This article will update the mean-reversion strategy that trades stocks in the Russell 1000. Mean-reversion setups and trades come in clusters, such as now. This means we often get periods with
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High-Low Percent is the percentage of stocks making 52-week highs less the percentage of stocks making 52-week lows. The chart below shows High-Low Percent for the S&P 500, Nasdaq 100, S&P MidCap 400 and S&P SmallCap 600. This indicator turns bullish with a move above 10% and bearish with a move below -10%. The first indicator window
This articles covers the indicators and signals for a trend-momentum strategy to trade stock-based ETFs. The Composite Breadth Model defines market conditions. The Trend Composite and eSlope120 are used for trend identification, and Normalized ROC delivers the momentum rank. We show performance metrics for this strategy and provide a signal table.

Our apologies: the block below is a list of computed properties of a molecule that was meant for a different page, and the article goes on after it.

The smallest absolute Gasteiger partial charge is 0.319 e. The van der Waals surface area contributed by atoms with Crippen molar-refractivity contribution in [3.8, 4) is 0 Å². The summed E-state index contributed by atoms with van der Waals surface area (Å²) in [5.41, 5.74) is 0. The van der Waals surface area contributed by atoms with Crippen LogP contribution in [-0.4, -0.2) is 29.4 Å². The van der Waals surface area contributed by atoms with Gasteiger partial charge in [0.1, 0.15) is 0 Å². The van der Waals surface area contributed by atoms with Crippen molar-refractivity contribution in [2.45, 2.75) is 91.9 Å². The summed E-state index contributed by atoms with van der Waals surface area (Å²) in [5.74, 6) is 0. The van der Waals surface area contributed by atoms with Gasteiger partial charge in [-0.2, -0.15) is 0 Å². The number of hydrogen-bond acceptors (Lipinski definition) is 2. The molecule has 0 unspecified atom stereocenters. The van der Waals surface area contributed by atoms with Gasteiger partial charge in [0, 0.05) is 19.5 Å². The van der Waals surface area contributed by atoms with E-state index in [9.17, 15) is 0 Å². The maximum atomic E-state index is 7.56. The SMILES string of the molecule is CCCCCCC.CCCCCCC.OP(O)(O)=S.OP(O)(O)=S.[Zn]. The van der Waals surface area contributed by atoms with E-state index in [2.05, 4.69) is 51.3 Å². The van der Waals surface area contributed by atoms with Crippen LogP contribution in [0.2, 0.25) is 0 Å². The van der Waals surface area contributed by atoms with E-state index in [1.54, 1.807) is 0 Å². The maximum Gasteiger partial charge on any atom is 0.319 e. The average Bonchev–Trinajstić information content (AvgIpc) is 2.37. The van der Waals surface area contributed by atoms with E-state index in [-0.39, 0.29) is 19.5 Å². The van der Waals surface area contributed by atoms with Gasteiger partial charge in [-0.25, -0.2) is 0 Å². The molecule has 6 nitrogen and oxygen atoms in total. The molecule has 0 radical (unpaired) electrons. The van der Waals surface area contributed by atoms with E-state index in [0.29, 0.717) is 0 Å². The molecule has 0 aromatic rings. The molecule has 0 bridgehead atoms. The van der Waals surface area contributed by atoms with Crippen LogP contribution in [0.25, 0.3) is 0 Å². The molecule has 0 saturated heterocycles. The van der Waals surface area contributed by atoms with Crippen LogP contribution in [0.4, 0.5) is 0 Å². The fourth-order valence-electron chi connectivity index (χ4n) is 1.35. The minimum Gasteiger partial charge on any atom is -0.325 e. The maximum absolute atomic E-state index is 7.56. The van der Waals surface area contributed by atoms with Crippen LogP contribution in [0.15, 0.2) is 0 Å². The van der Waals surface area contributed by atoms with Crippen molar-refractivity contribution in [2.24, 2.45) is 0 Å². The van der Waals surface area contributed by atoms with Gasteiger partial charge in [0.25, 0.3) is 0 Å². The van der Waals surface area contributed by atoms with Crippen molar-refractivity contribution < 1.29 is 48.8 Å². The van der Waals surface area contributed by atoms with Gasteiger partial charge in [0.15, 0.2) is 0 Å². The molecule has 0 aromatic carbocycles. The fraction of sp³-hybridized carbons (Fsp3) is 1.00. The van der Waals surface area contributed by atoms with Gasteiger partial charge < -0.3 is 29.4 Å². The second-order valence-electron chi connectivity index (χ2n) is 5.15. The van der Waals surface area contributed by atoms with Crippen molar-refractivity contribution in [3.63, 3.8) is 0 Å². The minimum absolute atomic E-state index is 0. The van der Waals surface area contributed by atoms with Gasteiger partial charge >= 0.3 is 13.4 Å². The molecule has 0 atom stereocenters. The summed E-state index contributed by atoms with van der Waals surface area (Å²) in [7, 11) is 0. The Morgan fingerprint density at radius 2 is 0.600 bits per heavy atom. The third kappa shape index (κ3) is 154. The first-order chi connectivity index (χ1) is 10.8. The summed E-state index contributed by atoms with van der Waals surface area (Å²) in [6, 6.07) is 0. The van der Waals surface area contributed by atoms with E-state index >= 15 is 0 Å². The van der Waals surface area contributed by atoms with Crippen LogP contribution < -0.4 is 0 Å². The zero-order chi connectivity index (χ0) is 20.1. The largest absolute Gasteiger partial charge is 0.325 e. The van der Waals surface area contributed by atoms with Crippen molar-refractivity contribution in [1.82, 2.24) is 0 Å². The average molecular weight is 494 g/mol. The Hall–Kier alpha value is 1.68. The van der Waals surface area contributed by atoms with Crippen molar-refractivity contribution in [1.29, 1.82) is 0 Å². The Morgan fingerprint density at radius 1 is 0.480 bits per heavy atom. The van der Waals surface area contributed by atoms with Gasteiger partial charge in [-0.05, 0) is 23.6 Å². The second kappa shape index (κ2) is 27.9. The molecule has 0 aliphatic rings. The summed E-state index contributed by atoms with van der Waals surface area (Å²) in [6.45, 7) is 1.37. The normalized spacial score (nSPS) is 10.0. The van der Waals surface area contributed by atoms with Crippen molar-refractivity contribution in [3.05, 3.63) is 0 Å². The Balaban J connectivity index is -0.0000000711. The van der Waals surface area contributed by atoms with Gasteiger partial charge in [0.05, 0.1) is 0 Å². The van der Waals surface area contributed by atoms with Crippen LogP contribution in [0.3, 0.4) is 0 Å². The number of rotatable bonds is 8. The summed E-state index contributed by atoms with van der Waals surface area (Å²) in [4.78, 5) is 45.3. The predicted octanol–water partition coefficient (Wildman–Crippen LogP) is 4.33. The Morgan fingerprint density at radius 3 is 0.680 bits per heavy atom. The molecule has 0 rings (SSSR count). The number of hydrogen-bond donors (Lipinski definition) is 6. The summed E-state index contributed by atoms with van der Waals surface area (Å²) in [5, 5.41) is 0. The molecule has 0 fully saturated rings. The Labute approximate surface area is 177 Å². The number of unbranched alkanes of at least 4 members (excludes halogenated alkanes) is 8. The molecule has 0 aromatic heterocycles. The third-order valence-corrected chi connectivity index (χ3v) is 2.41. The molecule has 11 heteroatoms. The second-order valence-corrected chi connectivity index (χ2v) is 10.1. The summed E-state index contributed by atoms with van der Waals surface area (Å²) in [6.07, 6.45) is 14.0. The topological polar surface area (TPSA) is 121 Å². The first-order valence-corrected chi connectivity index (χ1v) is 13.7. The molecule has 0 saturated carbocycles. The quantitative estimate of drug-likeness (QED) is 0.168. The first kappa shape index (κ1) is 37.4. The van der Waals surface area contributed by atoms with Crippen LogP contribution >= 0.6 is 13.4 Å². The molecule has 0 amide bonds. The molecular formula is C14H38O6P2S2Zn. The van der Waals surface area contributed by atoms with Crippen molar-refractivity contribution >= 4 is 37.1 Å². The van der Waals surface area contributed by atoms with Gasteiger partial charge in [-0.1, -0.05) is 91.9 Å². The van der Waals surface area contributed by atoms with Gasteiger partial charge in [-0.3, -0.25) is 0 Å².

Even though the Composite Breadth Model is bullish, the market is as split as ever. The Trend Composite is positive for SPY and QQQ, but negative for the S&P 500 EW ETF, S&P MidCap 400 SPDR and Russell 2000 ETF. Within the S&P 500, large-cap techs are leading and keeping SPY afloat. I am wary because
We are making progress. After a big hiccup on Thursday, I reworked the strategy and will cover the basics in this article. Here are some of the changes. First, the strategy trades stocks in the Russell 1000 to capture more beta. Second, I tightened the volatility filter by requiring the standard deviation to be below 50%. Third, I added price,